If you’ve successfully expunged, or sealed, your criminal record, in most situations you can answer “No” when asked whether you have a record. But what happens when someone—a potential employer, or a prosecutor, for example—asks that any records pertaining to you be disclosed to them? Will the court (or the clerk in the records office) always say “No record,” in spite of the order of expungement? That depends on the law in your state and who’s doing the asking.
Below are common examples of when your sealed or expunged record will come to light.
Many states that allow convicted defendants to expunge their records offer the remedy only once. After that, records of criminal convictions cannot be sealed. Logically, in order to determine whether your current request to seal a record is your first, a court will need to look through its files to see whether you’ve done this already, so your “expunged record” will be accessible for this purpose.
Many offenses become more serious when the defendant has a prior conviction on his record, for that offense or for another one. For example, petty theft (theft of property worth less than a specified amount, often $500) is usually charged as a misdemeanor when it’s the defendant’s first such charge. But if the defendant has a petty theft conviction on his record, he can be charged with “petty with a prior,” which can elevate the offense to a felony.
Clearly, in order to know whether “petty with a prior” is an appropriate charge, a prosecutor needs access to the defendant’s criminal record. In this situation, even an expunged petty theft conviction will be accessible to the prosecutor, and usable to substantiate the heftier subsequent charge.
If you get into trouble with the law again, you may find yourself facing sentencing. Many times, sentences will be increased for repeat offenders. Much as a prosecutor can gain access to your record to determine whether an enhanced charge is appropriate, so too can a prosecutor and judge consider “expunged” records when asking for and choosing a sentence for a subsequent conviction. Prior convictions can also eliminate the option for “diversion” (counseling in place of a trial) or probation. Felony priors that count as “strikes” in a state’s Three Strikes sentencing scheme will never go away, even if expunged (which is rare).
Many states, and the federal government, allow disclosure of an expunged record in limited situations in which the public good is balanced against the individual’s expectation that the expunged record will remain off-limits. For example, records might become available during background screening for government positions, such as court administrative jobs; or positions with a juvenile court or agency delivering juvenile services. Sealed records might be available to law enforcement in the course of their investigation of a possible crime, and to agencies that review handgun license applications.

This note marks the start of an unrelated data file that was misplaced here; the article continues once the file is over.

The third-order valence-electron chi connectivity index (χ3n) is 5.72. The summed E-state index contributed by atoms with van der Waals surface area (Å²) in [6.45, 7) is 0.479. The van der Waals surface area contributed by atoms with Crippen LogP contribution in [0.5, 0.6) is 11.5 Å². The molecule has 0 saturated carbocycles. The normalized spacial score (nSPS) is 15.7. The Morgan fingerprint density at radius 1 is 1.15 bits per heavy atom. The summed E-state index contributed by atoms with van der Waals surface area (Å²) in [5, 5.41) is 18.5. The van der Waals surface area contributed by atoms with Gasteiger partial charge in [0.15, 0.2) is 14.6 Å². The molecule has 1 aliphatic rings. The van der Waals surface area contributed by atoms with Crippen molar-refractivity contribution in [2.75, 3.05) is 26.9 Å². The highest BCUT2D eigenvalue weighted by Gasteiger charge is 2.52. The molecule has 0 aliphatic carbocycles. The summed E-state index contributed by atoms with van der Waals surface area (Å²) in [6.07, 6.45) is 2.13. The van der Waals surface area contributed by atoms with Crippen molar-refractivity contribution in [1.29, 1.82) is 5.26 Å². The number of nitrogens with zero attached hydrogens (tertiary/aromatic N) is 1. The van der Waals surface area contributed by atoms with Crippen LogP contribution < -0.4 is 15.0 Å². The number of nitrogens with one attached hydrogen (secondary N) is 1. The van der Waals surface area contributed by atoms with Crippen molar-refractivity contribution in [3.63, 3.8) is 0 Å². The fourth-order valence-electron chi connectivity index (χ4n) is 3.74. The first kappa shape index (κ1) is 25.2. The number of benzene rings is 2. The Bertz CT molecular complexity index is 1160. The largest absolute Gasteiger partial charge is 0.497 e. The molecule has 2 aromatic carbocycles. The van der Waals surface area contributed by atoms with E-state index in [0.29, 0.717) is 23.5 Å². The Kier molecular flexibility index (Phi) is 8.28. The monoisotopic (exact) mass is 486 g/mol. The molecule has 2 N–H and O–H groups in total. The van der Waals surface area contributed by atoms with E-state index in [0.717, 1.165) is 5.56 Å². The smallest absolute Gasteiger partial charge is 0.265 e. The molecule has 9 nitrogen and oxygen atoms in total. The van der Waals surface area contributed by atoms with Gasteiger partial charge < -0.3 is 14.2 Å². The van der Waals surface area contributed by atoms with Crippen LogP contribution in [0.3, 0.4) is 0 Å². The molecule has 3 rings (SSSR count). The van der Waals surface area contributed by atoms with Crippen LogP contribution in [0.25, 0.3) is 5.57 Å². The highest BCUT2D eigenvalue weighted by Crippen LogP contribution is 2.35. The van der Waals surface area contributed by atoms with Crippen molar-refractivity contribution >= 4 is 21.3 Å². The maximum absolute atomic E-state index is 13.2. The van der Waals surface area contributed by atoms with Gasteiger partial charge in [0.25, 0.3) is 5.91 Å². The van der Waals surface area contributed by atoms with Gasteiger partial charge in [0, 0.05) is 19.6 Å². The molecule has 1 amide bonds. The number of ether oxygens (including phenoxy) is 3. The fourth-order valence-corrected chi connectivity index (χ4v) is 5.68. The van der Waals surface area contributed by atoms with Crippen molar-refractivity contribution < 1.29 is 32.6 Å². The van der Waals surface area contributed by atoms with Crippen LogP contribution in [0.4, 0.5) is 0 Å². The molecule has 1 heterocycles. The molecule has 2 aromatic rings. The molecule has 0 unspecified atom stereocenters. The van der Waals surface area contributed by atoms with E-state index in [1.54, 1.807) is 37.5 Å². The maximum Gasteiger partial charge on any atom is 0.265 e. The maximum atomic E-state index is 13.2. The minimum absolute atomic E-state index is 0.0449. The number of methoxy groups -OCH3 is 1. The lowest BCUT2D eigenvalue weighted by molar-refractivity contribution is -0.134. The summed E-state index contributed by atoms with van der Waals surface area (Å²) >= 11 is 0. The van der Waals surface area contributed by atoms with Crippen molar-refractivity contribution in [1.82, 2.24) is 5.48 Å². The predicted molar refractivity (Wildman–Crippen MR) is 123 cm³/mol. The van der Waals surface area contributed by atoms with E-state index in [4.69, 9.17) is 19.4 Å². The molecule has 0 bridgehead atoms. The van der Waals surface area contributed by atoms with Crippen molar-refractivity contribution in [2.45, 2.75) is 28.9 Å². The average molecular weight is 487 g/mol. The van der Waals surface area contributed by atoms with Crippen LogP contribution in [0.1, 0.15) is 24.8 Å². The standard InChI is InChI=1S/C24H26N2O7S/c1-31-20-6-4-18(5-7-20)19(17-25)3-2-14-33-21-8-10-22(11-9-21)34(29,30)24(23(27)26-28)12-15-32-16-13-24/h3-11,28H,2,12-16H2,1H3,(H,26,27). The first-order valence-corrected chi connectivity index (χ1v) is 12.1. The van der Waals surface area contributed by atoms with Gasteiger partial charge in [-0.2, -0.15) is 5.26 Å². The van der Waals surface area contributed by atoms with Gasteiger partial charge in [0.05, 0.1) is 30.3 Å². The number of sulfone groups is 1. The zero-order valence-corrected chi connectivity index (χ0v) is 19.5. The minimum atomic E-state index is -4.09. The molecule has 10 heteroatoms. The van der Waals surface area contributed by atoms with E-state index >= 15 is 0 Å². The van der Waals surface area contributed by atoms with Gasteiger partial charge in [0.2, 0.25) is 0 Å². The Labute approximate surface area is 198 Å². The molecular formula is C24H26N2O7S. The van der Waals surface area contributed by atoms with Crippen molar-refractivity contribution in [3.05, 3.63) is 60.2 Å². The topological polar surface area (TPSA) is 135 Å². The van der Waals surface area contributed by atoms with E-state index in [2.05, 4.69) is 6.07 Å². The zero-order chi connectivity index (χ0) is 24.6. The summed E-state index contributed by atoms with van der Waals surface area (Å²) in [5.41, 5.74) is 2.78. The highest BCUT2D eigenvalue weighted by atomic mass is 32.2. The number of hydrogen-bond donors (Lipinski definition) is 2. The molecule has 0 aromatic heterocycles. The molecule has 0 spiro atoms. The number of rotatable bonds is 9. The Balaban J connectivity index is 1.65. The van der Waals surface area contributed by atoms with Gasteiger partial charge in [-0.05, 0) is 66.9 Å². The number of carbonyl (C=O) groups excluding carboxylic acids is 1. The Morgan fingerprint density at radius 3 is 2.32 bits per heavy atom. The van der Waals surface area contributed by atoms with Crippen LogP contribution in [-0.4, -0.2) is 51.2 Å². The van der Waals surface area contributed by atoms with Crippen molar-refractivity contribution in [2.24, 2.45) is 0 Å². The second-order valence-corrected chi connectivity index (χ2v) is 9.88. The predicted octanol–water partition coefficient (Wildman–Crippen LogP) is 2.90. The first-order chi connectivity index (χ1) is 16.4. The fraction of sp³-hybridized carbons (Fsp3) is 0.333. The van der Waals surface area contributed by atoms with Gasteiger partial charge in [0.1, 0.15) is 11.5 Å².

In some states, individuals who want to work as public school teachers, corrections guards, or police officers should expect that their employers will have access to expunged records. Agencies reviewing applications for professional licenses, including law, pharmacy, or medicine, may also have access.
When someone testifies at a trial or other court proceeding, the opposition often tries to discredit the witness by bringing up unsavory, but relevant, aspects of his or her past. Historically, if a witness had any felony convictions, the jury could be told, on the theory that anyone who had broken the law so seriously might not be an honest witness.
Modern rules from state to state limit the types of felonies that can be disclosed, but generally speaking, those that reflect on a person’s honesty (known as “moral turpitude convictions) are often fair game—even when the conviction has been expunged.
Sometimes expunged records become relevant in civil cases, such as libel. For example, suppose a newspaper reports on a citizen’s prior conviction for a crime. If that conviction had been expunged, can the citizen bring a libel action against the newspaper? Courts have answered this question differently; those that have not allowed a libel suit to prevail have relied on the established defense that the truth of the statement will defeat a libel suit. Sometimes, the court that hears the libel case is the same one that ordered the plaintiff's record expunged. These courts are in the interesting position of having first expunged a conviction (decreeing that it never occurred), then ruling that a recitation of the event is the truth.